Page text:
Advent is this way of holding space for a coming not yet fulfilled. We are called to put on wonder and hope. What comes so simply for children becomes increasingly difficult for us as we grow older. We look out on a very weary, weary world; we have known sorrow; we are acquainted with grief. And somewhere along the way, we forget that the very babe we hope and pray for is the very Emmanuel, the God-with-us, that suffers sorrow unto death for us, who knows deep hurt, deep sorrow, deep pain, far more than we could ever fathom. The lines get crossed somehow. This is what Advent does- what Lent does- (and Advent is often referred to in the Church as ‘little Lent’ with good reason)- it circles round and opens a space of peace where we remember. We connect the dots. We put on joy, peace, hope, and love through grief, remembrance, and sorrow.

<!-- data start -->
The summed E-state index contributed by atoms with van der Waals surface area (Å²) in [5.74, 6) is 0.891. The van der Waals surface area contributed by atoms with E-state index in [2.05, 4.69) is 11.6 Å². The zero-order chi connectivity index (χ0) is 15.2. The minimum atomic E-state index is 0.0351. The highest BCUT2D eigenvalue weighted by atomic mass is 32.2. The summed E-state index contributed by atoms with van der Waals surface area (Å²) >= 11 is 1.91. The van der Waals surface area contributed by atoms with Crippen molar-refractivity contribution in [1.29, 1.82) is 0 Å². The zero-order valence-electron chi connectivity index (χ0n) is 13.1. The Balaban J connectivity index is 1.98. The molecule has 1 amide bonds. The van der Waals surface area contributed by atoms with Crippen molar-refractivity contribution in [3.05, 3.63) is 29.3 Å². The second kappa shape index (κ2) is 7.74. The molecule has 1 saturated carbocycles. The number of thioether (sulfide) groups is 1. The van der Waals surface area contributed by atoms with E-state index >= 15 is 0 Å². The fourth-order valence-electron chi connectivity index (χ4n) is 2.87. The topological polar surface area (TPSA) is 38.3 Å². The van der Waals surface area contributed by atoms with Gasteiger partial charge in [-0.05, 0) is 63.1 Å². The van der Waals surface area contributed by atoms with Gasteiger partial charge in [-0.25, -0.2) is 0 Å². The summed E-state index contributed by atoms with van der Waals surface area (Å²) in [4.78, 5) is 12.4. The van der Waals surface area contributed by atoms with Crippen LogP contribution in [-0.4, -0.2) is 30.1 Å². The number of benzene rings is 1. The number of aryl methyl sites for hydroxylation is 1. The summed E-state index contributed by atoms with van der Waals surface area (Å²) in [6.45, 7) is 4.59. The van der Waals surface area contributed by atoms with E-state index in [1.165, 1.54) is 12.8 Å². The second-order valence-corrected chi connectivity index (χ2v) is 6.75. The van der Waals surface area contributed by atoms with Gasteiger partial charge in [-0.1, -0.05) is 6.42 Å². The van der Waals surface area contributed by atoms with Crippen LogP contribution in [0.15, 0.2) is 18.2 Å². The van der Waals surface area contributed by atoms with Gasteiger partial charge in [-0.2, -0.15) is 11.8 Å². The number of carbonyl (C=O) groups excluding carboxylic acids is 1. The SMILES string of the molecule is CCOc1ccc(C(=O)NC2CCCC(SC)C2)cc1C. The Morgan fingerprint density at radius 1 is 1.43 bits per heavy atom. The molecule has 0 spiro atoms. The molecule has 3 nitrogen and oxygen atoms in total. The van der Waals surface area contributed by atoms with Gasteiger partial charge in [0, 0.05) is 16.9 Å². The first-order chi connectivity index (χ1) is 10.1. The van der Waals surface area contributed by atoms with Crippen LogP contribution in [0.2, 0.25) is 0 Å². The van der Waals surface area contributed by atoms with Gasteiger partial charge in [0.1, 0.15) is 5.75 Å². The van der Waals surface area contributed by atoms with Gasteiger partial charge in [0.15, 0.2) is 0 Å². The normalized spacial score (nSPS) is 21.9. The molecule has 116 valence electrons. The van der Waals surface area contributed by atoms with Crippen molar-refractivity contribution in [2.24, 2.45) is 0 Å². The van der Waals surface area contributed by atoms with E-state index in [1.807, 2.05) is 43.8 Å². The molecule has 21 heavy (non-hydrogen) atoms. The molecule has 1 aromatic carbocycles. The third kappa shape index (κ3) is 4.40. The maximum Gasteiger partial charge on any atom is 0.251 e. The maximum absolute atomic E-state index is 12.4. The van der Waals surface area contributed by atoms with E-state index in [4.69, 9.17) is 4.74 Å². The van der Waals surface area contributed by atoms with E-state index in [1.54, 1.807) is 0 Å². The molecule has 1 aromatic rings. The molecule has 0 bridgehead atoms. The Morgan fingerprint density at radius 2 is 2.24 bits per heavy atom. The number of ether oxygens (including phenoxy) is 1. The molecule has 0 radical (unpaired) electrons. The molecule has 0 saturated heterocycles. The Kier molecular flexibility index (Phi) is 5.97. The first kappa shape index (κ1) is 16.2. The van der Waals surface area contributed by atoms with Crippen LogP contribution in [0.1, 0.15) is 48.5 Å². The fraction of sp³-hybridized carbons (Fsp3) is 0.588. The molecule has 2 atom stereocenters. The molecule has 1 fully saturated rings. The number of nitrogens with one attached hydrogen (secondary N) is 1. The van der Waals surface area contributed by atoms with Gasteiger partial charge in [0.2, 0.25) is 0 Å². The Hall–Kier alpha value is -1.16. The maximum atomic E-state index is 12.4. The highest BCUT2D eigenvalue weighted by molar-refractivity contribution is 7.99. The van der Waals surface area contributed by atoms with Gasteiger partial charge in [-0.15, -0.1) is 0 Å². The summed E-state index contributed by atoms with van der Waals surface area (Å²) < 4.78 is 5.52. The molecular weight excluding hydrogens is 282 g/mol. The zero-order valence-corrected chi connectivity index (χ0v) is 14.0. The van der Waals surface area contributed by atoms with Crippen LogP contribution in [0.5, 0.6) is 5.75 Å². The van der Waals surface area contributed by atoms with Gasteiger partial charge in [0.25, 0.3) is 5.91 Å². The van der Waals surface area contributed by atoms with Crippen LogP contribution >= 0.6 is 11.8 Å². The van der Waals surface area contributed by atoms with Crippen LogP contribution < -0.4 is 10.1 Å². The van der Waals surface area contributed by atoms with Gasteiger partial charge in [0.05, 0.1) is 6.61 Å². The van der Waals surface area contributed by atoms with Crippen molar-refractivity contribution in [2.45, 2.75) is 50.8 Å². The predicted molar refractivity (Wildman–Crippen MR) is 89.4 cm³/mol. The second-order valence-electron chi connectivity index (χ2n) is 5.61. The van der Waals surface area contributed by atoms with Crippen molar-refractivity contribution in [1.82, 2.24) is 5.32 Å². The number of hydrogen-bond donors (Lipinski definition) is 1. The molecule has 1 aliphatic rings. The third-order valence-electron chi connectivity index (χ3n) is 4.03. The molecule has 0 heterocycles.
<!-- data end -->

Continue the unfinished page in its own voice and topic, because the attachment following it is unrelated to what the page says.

I keep thinking of this as I hear the news headlines. There is deep, deep pain right now. Crying out in the streets. So much hurt. So many voices wiser than I are speaking into these issues, but above all, I have felt so deeply in these moments that this is where we were meant to walk. We were and are supposed to be the Advent people, the Easter people, the people who know how to hold space for peace. I’m not sure how this looks all the time. Sometimes, it is giving voice for those who have no voice. Sometimes it is holding silence, because there are no words. It is always prayer, unceasing prayer. Sometimes it is caressing a child’s face, making cookies, and holding peace in our homes when the world outside storms. It is all these things and so much more. Rarely does deep and complex pain have easy answers, and it above all takes time. and space. Can we hold space for peace in a world desperately in need of safe places? What does that look like? These are the thoughts that have been circling my head of late as I watch my children in their wonder at Advent-tide.